Private residence relief: two or more residences: no valid notice made
Where an individual has two or more residences within the meaning of Section 222 it is not mandatory for that individual to make a notice nominating which is to be treated as the only or main residence.
However where a notice is not made, or an invalid notice is made, the residence which attracts relief is the dwelling house which is the main residence as a matter of fact.
All of the facts and circumstances of the particular case must be considered in order to conclude which the residence is the main residence.
In practice the main residence is not necessarily the residence where the individual spends the majority of their time, although it commonly will be. This question was considered in the case of Frost v Feltham (55TC10) and the High Court decision in this case sets out a useful summary of the criteria to be applied. Nourse J comments in the decision,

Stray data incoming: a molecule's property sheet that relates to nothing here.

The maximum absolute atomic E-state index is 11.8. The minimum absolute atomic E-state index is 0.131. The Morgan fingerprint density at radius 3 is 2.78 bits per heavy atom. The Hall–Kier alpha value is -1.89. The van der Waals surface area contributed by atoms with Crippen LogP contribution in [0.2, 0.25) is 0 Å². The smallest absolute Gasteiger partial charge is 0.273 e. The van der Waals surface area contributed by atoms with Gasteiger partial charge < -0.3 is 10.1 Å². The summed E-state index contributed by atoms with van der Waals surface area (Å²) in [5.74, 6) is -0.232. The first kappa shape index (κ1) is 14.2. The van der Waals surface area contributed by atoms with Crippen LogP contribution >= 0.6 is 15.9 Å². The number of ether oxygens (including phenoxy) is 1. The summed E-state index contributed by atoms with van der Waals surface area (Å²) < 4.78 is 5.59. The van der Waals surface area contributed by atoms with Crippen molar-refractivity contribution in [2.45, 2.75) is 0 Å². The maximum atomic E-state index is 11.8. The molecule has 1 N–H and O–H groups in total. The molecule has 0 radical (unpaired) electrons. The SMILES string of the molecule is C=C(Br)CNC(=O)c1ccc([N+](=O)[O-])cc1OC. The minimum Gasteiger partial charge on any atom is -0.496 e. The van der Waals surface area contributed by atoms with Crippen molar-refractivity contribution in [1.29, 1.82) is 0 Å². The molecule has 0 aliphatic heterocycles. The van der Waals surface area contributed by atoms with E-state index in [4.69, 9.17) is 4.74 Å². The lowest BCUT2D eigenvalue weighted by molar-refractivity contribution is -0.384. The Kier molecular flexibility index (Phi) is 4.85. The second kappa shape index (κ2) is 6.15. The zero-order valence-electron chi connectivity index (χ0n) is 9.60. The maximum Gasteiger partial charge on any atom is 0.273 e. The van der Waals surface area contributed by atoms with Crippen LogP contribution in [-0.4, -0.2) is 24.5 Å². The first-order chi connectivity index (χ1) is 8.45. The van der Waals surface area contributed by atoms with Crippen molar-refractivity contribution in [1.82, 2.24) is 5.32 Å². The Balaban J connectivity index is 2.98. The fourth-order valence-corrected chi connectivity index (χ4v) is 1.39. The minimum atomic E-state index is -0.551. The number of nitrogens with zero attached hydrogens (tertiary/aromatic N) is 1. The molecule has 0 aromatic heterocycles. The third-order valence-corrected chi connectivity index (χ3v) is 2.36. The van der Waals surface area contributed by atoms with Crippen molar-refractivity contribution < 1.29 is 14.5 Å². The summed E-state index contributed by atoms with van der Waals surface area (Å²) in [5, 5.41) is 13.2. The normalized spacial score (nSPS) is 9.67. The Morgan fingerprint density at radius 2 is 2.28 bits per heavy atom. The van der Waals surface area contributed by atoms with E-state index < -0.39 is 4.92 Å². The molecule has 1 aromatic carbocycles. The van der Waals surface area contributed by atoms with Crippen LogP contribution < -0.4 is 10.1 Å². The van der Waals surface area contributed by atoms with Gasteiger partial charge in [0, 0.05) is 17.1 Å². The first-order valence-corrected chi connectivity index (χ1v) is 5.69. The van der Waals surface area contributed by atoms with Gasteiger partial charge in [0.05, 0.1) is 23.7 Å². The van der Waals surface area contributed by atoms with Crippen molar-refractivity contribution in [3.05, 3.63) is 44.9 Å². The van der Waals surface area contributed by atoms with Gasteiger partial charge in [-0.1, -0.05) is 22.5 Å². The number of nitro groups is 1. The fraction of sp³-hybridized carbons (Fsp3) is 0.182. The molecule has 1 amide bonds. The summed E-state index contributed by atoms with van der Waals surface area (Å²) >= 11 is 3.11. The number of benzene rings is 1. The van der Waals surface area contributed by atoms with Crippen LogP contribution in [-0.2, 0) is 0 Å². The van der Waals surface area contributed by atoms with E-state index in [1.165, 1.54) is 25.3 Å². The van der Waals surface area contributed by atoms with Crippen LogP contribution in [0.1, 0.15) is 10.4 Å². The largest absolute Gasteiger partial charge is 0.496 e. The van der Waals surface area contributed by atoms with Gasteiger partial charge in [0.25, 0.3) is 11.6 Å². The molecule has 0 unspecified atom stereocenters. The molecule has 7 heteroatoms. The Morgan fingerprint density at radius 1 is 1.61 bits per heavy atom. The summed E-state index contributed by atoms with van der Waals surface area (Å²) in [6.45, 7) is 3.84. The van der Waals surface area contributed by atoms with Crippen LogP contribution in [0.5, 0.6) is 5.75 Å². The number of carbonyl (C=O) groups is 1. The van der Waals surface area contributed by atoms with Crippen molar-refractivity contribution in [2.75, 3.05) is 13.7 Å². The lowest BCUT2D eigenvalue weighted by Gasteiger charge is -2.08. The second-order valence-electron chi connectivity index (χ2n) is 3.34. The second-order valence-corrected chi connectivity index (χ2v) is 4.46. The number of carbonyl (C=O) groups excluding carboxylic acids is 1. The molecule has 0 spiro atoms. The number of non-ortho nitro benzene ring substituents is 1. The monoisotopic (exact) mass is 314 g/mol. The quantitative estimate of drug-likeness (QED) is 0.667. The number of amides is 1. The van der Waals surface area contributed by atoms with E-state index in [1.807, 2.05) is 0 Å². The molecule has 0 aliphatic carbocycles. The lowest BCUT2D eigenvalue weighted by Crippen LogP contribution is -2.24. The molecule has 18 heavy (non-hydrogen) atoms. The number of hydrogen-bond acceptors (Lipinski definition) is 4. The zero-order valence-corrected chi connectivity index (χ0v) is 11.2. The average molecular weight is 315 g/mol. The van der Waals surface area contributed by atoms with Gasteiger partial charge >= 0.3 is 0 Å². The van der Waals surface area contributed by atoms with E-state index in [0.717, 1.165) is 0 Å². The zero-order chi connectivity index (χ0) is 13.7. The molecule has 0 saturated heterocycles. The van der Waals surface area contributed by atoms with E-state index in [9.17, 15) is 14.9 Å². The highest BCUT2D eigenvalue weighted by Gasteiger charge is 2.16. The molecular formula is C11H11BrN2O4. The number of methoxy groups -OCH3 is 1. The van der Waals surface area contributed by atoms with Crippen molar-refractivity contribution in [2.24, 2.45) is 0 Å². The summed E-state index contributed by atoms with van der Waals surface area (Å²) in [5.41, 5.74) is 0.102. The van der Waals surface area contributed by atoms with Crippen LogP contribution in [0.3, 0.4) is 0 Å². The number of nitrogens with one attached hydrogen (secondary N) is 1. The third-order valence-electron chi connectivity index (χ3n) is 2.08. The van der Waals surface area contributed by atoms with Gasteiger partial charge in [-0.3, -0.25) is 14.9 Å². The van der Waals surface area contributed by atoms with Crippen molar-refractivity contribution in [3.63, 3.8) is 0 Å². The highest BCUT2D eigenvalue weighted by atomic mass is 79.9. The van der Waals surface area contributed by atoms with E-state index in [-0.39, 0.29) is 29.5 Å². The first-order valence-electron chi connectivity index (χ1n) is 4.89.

“If someone lives in two houses the question, which does he use as the principal or more important one, cannot be determined solely by reference to the way in which he divides his time between the two.”
The following list of points to consider, although not exhaustive, may be useful in establishing which is the main residence,
- If the individual is married or in a civil partnership, where does the family spend its time?
- If the individual has children, where do they go to school?
- At which residence is the individual registered to vote?
- Where is the individual’s place of work?
- How is each residence furnished?
Which address is used for correspondence?
- Banks & Building Societies
- Credit cards
- Where is the individual registered with a doctor / dentist?
- At which address is the individual’s car registered and insured?
- Which address is the main residence for council tax?